Monday, October 15, 2001

Altoona Mirror

Location: Altoona, Pennsylvania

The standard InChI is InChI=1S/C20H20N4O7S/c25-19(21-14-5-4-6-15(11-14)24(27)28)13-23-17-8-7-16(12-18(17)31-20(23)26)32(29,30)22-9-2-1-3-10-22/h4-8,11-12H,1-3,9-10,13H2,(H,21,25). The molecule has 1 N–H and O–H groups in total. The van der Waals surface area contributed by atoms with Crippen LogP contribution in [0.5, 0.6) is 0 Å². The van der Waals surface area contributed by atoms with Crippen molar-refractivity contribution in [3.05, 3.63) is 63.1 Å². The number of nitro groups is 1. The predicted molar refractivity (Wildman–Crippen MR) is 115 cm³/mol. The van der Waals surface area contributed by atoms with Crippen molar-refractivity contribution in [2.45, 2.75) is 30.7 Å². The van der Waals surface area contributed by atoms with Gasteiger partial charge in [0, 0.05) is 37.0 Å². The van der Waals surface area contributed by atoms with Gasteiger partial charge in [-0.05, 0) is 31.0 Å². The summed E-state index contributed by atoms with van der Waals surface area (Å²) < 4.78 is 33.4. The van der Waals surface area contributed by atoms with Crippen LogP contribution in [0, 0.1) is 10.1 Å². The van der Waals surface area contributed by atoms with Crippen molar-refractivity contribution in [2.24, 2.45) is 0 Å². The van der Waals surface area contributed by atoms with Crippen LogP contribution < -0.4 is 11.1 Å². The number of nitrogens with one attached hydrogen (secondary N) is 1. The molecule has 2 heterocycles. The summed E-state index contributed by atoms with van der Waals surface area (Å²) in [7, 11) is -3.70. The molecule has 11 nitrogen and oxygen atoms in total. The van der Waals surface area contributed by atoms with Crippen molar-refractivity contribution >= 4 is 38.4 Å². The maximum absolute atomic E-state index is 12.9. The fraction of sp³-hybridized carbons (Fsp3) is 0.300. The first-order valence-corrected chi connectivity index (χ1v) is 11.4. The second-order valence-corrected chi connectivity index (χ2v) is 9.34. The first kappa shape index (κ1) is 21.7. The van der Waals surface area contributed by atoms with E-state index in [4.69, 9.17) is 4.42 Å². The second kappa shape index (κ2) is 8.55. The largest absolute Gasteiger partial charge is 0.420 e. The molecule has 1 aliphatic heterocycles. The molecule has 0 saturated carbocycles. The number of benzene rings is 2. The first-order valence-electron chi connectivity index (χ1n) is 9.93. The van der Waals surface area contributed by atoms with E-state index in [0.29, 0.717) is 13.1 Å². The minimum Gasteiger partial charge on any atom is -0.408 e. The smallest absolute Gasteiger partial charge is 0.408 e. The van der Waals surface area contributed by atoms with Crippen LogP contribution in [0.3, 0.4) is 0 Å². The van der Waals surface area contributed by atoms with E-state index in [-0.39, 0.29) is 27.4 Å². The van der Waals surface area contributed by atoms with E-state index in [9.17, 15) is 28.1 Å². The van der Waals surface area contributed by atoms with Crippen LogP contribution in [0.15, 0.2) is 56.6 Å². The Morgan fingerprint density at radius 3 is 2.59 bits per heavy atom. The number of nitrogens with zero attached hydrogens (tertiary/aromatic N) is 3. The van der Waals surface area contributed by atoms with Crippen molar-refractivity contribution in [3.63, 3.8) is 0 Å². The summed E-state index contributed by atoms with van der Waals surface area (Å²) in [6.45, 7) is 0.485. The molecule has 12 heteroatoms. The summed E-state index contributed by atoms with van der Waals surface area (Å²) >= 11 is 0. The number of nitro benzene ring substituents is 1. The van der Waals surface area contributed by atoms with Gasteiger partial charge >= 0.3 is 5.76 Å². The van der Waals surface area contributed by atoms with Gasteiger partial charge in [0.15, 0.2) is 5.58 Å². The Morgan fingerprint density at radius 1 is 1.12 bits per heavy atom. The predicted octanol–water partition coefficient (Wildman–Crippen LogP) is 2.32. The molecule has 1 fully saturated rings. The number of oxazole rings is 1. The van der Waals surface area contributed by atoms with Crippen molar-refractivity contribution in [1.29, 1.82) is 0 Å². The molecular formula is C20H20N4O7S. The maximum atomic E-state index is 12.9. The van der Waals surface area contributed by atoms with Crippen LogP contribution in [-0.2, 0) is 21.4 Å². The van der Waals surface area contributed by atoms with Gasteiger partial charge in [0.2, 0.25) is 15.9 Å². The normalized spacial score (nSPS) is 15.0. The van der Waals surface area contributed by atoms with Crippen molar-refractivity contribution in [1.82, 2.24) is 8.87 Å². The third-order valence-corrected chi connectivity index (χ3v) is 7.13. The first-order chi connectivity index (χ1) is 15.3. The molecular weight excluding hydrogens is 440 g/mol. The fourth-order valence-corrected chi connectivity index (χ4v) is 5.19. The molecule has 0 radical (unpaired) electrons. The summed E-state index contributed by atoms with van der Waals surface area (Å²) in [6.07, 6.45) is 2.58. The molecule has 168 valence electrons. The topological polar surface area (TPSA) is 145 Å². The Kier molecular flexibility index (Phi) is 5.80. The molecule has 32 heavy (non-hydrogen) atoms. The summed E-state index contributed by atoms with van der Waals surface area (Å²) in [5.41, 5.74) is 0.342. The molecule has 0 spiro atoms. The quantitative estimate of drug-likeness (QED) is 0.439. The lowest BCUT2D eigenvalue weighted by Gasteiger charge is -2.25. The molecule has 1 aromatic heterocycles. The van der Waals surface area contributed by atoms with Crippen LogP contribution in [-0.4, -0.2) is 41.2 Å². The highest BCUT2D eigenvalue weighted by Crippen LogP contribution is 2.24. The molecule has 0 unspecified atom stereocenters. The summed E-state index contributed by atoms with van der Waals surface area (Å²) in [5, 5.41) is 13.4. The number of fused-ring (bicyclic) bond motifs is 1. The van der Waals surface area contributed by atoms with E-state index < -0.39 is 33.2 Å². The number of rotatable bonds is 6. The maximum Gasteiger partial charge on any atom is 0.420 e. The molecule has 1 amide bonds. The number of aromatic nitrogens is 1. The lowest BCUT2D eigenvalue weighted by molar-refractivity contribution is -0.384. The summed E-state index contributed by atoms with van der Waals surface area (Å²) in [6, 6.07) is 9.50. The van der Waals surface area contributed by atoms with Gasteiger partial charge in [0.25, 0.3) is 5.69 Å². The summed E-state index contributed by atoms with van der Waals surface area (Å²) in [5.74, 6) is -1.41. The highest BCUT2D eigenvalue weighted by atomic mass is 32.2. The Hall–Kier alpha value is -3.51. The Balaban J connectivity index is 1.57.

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Altoona Mirror (Newspaper) - October 15, 2001, Altoona, Pennsylvania INSIDE TODAY CONTEST: Test your smarts and win cash BS SPORTS: Yankees tie series with Oakland, 2-2 Bl Fish make swimming pets iJKrrar Copyright 2001 MONDAY, OCTOBER 15, 2001 500 newsstand Tyrone ponders hike after mill closing BY WALT FRANK Staff Writer, closing of the Westvaco Corp. paper mill will impact more than the families of the 255 employees who will lose their johs when it closes this month. The Stamford, Conn.-based corpora- tion's decision to close the mill might lead to an increase In taxes and sewer rates. The Borough of Tyrone could lose annual revenues of according to figures provided by Borough Manager Al Drayovitch. The borough also could lose in annual tax revenues: in real estate tax, in occupational privilege taxes anil in earned income tax. "If we lose all of these revenues in the gen- eral fund, we are talking about 2 Yz 'mills in Drayovitch said. "With this poten- tial loss of money, it is possible it could lead to a tax increase next year." The biggest hit will come from lost rev- enues for sanitary sewer and water ser- vice provided to Westvaco, which has operated in Tyrone since 1880. Drayovitch estimates the loss in annual sanitary service billings at and water service billings at "With the sanitary sewer system, there will be a lower flow and we may be able to reduce the cost of Drayovitch said. "By the same token, we have enlarged the plant because companies Ijke Westvaco had asked us for additional capacity. This creates additional costs." The borough completed a million project to upgrade and expand the 26-year- old Tyrone wastewatcr treatment plant. "We previously said when the sewer plant project was completed we would look at the financial situation, take a look at the rate structure and determine what kind of adjustment would be Drayovitch said. "Suddenly the Westvaco news came out of the blue and this will make a further impact. We were looking at a rate increase, and the closing will make it even more." A sewer rate increase probably would impact customers in and out of the bor- ough. The Tyrone plant serves aboxrt res- idential customers: from Tyrone, from Antis and Snyder townships and 822 from Bellwood Borough. Tyrone customers pay for the first gallons of flow and for each additional gallons per month. A cus_- tomer discharging gallons per montH pays Antis and Snyder township pay per month, and Bellwood cus" tomers pay a flat rate of per month'.: Meanwhile, Tyrone Area School District officials say the closing of the mill will have an impact on the district. Please see A4 MORE COVERAGE PAGES: B1 Bush rebuffs Taliban offer President Surrender of bin Laden is BY GENARO C. ARMAS Tim Associated Pi-ess Bush sternly rejected a Taliban offer to discuss handing over Osama bin Laden to a third country as U.S. jets began a second week of bombing. "They must have not heard. There's no Bush said Sunday. The number of people exposed to anthrax grew to 12 with the addition of a police officer and two lab techni- cians in New York. Health and Human Services Secretary Tommy Thompson declared that attempts to transmit the deadly bacteria through the mail "is an act of terrorism." However, officials said they still do not have evidence linking the anthrax outbreaks in Florida and New York to terrorists. "We should consider this potential that it is Attorney General John Ashcroft said on NBC's "Meet the Press." "It is premature at this time to decide whether there is a direct link." Please see A7 Mirror pholos by Kelly Bennett Leaves have started to change color and are falling to the ground with winter approaching Dec. 21. Above: Two trees in Loretto are at their peak fall colors. It's time to break out the rake as leaves begin to fall to the ground If the weather cooperates with the cool nights and bright days, leaves will hit their most colorful peak between Oct. 14 and 20. Pennsylvania is known for its spectacular leaf displays at the change in seasons. COMMUNITY FUND-RAISER Area students hold dinner to raise money for relief BY Wll.l.lAM KlBLER Staff Writer Many Americans have had an unsettled feeling since the Sept. 11 terrorist attacks. So, a couple of Hollidaysburg Area High School students tried an antidote Sunday: a chicken barbecue. Emma Zink and Brittany Dillier were con- cerned that while students talked about ter- rorism and the changes it has wrought, no one seemed to be doing anything. After a recent discussion in drama class, they decid- ed to help by raisingmoney. They will hand over a check for at least to the Blair County Chapter of American Red Cross for the disaster relief fund to help victims and the recovery effort in New York and Washington, D.C. The barbecue dinner was Dillier's idea because her mother organized them before, and they're good moneymakers, she said. They decided on Sunday afternoon to catch-people coming from church who then wouldn't need to cook dinner. Please see A7 Mirror photo by Kelly Bennett Brittany Dillier and Emma Zink put meals together at the Knights of Columbus Hall Sunday. Hollidaysburg Area High School students held the dinner to raise money for the disaster relief fund to help victims and the recovery effort in New York and Washington, D.C. Plaintiff considers dropping city suit BY WILLIAM KIDLER Staff Writer One of two residents suing the city for allegedly diverting million in recreation tax to the general fund probably would drop the suit if the city manager would listen to him and pass on his ideas to Altoona City Council, he said. Former city Parks and Recreation chairman BUI Schirf, partner in the suit with former controller Stu Duncan, wants to speak with City Manager Joe Weakland to explain his proposal to transfer the city's recre- ation responsibilities and all its recre; ation money to the Central Blair Parks and Recreation Commission.; 1 But Weakland has been uncoop; erative, Schirf said. Weakland had no comment, say- ing the case is In litigation. The suit alleges the city illegally skirted the state's 30-mill property tax cap by levying extra rec mfflage and declaring it for administration' an d p ublic safe ty in the c i ty's parks' and open land, according to thcif percentage of the city's total area. 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